strict liability


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Related to strict liability: Last clear chance, Statute of repose, Transferred intent, Rylands v Fletcher

strict liability

The liability of a property owner or occupier for injury to others despite the lack of any fault or wrongdoing by the owner or occupier.Typically, when people engage in an inherently dangerous activity on land,such as blasting rock,they are responsible for damage to adjoining property or to persons injured by the blast.This is true even if an independent contractor was responsible for the work and even if everything was done exactly as it should have been done using all possible safeguards and protections and the injury was the result of a freak accident.

References in periodicals archive ?
Part III sets out the economics of products liability law; first analyzing the effects of a simple strict liability rule, and then looking at the effects of the actual legal tests.
begin strikethrough]Pending further development of Florida law, the committee reserved the question of whether there can be strict liability for failure to warn and, if so, what duty is imposed on the manufacturer or seller.
apply when confronted with the statutory limits of strict liability and
Public welfare regulatory offences are strict liability offences.
To look both backward and forward, then, one may ask whether the justification for reversing the burden of proof for strict liability offences is as compelling today as when it appeared for the Court two decades ago when it decided Wholesale Travel.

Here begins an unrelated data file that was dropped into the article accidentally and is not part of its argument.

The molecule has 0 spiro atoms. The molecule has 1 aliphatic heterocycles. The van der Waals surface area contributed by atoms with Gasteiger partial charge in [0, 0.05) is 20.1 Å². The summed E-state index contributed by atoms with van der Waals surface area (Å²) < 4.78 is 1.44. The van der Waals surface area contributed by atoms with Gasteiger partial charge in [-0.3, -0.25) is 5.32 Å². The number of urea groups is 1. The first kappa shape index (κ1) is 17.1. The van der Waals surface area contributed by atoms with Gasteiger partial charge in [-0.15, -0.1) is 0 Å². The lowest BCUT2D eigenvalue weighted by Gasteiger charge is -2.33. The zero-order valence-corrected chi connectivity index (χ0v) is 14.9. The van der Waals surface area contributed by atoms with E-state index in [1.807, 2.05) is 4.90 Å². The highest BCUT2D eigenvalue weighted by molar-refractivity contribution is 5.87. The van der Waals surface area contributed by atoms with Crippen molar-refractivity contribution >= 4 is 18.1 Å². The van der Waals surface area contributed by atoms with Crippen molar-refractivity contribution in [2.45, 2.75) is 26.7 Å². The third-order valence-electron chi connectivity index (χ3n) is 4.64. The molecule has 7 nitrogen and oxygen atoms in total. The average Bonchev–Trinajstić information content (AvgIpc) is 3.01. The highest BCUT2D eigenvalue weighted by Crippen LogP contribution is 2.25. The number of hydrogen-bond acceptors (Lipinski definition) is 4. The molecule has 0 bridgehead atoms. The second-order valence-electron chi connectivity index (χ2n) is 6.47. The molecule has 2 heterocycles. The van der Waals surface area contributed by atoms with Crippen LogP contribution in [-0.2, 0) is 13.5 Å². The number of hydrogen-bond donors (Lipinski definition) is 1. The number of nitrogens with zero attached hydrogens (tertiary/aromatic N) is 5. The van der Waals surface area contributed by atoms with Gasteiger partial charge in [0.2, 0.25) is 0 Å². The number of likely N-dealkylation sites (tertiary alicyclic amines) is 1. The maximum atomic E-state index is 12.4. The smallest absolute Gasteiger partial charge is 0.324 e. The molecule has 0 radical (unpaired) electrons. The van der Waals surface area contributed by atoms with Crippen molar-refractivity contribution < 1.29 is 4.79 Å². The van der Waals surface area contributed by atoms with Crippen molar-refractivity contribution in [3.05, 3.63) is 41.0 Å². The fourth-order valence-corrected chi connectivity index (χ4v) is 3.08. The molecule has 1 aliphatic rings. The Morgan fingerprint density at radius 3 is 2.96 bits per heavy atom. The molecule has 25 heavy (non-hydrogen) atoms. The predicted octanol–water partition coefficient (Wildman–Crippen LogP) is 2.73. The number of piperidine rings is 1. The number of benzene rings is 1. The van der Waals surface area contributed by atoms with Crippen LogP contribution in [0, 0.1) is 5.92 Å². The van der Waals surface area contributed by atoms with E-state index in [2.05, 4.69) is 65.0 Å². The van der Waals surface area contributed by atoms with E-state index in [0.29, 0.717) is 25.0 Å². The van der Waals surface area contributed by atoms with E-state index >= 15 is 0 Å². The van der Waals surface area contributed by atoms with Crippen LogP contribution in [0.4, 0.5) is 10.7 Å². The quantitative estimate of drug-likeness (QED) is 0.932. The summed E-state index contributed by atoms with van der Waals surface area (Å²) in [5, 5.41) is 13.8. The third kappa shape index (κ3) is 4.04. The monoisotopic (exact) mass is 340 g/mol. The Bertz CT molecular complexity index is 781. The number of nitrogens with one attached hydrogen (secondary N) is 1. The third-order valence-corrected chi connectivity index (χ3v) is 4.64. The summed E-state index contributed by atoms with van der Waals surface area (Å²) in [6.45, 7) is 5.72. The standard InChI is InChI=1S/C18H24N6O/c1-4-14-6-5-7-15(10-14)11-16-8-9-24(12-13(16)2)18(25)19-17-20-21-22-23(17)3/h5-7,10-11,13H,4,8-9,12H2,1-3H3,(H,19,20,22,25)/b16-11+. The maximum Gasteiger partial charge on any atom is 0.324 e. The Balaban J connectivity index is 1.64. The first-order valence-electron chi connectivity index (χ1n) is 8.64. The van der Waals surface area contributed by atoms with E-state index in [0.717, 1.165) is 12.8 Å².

We are pleased the group recognised the importance of strict liability in the Scottish game.
gained by using strict liability crimes is more than offset by the
It's possible that a decision in this case could set precedent, making future claims for strict liability against Monsanto nearly impossible to sustain, and the ruling would most likely be the result of CFS's lack of proof.
Strict Liability Fills Enforcement Gaps Left by Requirement of
To interpret the standards in any other fashion would allow operators to "escape strict liability for the alleged violations by declaring pre-shift examination and tagging the vehicles out of service while the inspector stands by.
Attorney General Dominic Grieve QC took action on the basis that the papers had breached the strict liability rule of the 1981 Contempt of Court Act.